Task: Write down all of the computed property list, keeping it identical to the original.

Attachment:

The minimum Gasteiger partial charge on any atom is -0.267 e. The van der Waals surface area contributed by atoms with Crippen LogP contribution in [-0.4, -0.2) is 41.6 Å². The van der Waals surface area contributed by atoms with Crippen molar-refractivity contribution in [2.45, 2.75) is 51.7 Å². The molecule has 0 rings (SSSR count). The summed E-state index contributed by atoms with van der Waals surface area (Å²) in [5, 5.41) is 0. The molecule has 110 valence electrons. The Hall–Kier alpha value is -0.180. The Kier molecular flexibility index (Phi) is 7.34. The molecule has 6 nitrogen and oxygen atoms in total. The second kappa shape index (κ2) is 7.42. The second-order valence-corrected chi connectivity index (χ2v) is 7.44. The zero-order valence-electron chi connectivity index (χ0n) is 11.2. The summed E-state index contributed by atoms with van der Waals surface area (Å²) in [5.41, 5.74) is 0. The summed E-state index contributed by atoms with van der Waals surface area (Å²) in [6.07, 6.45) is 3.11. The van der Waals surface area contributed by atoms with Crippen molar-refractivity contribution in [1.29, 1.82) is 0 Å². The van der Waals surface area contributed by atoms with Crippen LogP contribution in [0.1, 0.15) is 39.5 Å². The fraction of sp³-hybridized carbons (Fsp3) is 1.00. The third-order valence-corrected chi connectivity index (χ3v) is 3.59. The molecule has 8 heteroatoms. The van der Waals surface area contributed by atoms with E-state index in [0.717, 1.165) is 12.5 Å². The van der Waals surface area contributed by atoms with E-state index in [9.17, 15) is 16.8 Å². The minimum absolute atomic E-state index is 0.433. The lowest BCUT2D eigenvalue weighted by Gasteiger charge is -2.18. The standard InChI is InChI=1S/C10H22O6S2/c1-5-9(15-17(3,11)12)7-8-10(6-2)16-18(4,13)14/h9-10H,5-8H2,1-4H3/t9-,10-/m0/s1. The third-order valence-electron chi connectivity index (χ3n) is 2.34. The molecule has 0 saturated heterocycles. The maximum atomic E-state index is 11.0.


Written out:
The minimum Gasteiger partial charge on any atom is -0.267 e. The van der Waals surface area contributed by atoms with Crippen LogP contribution in [-0.4, -0.2) is 41.6 Å². The van der Waals surface area contributed by atoms with Crippen molar-refractivity contribution in [2.45, 2.75) is 51.7 Å². The molecule has 0 rings (SSSR count). The summed E-state index contributed by atoms with van der Waals surface area (Å²) in [5, 5.41) is 0. The molecule has 110 valence electrons. The Hall–Kier alpha value is -0.180. The Kier molecular flexibility index (Phi) is 7.34. The molecule has 6 nitrogen and oxygen atoms in total. The second kappa shape index (κ2) is 7.42. The second-order valence-corrected chi connectivity index (χ2v) is 7.44. The zero-order valence-electron chi connectivity index (χ0n) is 11.2. The summed E-state index contributed by atoms with van der Waals surface area (Å²) in [5.41, 5.74) is 0. The summed E-state index contributed by atoms with van der Waals surface area (Å²) in [6.07, 6.45) is 3.11. The van der Waals surface area contributed by atoms with Crippen molar-refractivity contribution in [1.29, 1.82) is 0 Å². The van der Waals surface area contributed by atoms with Crippen LogP contribution in [0.1, 0.15) is 39.5 Å². The fraction of sp³-hybridized carbons (Fsp3) is 1.00. The third-order valence-corrected chi connectivity index (χ3v) is 3.59. The molecule has 8 heteroatoms. The van der Waals surface area contributed by atoms with E-state index in [0.717, 1.165) is 12.5 Å². The van der Waals surface area contributed by atoms with E-state index in [9.17, 15) is 16.8 Å². The minimum absolute atomic E-state index is 0.433. The lowest BCUT2D eigenvalue weighted by Gasteiger charge is -2.18. The standard InChI is InChI=1S/C10H22O6S2/c1-5-9(15-17(3,11)12)7-8-10(6-2)16-18(4,13)14/h9-10H,5-8H2,1-4H3/t9-,10-/m0/s1. The third-order valence-electron chi connectivity index (χ3n) is 2.34. The molecule has 0 saturated heterocycles. The maximum atomic E-state index is 11.0.